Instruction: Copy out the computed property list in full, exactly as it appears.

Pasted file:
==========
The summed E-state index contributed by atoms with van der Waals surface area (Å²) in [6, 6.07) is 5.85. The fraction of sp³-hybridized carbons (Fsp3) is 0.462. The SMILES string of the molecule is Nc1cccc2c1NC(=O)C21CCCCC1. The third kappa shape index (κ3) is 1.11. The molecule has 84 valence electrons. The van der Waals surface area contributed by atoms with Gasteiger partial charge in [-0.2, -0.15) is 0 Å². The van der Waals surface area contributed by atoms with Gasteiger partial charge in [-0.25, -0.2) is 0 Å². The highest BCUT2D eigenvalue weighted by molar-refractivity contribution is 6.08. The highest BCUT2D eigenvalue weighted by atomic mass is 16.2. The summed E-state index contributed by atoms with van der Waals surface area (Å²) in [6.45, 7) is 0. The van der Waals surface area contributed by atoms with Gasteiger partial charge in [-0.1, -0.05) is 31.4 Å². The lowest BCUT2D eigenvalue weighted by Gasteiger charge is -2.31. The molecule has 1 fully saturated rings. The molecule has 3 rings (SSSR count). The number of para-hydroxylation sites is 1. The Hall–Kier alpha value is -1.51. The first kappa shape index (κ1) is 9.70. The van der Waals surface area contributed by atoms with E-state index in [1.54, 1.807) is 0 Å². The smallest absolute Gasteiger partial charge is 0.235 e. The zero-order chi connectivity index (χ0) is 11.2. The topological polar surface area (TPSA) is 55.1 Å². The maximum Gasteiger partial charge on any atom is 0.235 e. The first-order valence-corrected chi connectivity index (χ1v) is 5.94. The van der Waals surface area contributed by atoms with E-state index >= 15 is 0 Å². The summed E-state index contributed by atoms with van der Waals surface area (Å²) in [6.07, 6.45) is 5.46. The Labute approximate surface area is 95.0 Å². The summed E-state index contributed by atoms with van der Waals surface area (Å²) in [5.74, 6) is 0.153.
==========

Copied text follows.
The summed E-state index contributed by atoms with van der Waals surface area (Å²) in [6, 6.07) is 5.85. The fraction of sp³-hybridized carbons (Fsp3) is 0.462. The SMILES string of the molecule is Nc1cccc2c1NC(=O)C21CCCCC1. The third kappa shape index (κ3) is 1.11. The molecule has 84 valence electrons. The van der Waals surface area contributed by atoms with Gasteiger partial charge in [-0.2, -0.15) is 0 Å². The van der Waals surface area contributed by atoms with Gasteiger partial charge in [-0.25, -0.2) is 0 Å². The highest BCUT2D eigenvalue weighted by molar-refractivity contribution is 6.08. The highest BCUT2D eigenvalue weighted by atomic mass is 16.2. The summed E-state index contributed by atoms with van der Waals surface area (Å²) in [6.45, 7) is 0. The van der Waals surface area contributed by atoms with Gasteiger partial charge in [-0.1, -0.05) is 31.4 Å². The lowest BCUT2D eigenvalue weighted by Gasteiger charge is -2.31. The molecule has 1 fully saturated rings. The molecule has 3 rings (SSSR count). The number of para-hydroxylation sites is 1. The Hall–Kier alpha value is -1.51. The first kappa shape index (κ1) is 9.70. The van der Waals surface area contributed by atoms with E-state index in [1.54, 1.807) is 0 Å². The smallest absolute Gasteiger partial charge is 0.235 e. The zero-order chi connectivity index (χ0) is 11.2. The topological polar surface area (TPSA) is 55.1 Å². The maximum Gasteiger partial charge on any atom is 0.235 e. The first-order valence-corrected chi connectivity index (χ1v) is 5.94. The van der Waals surface area contributed by atoms with E-state index >= 15 is 0 Å². The summed E-state index contributed by atoms with van der Waals surface area (Å²) in [6.07, 6.45) is 5.46. The Labute approximate surface area is 95.0 Å². The summed E-state index contributed by atoms with van der Waals surface area (Å²) in [5.74, 6) is 0.153.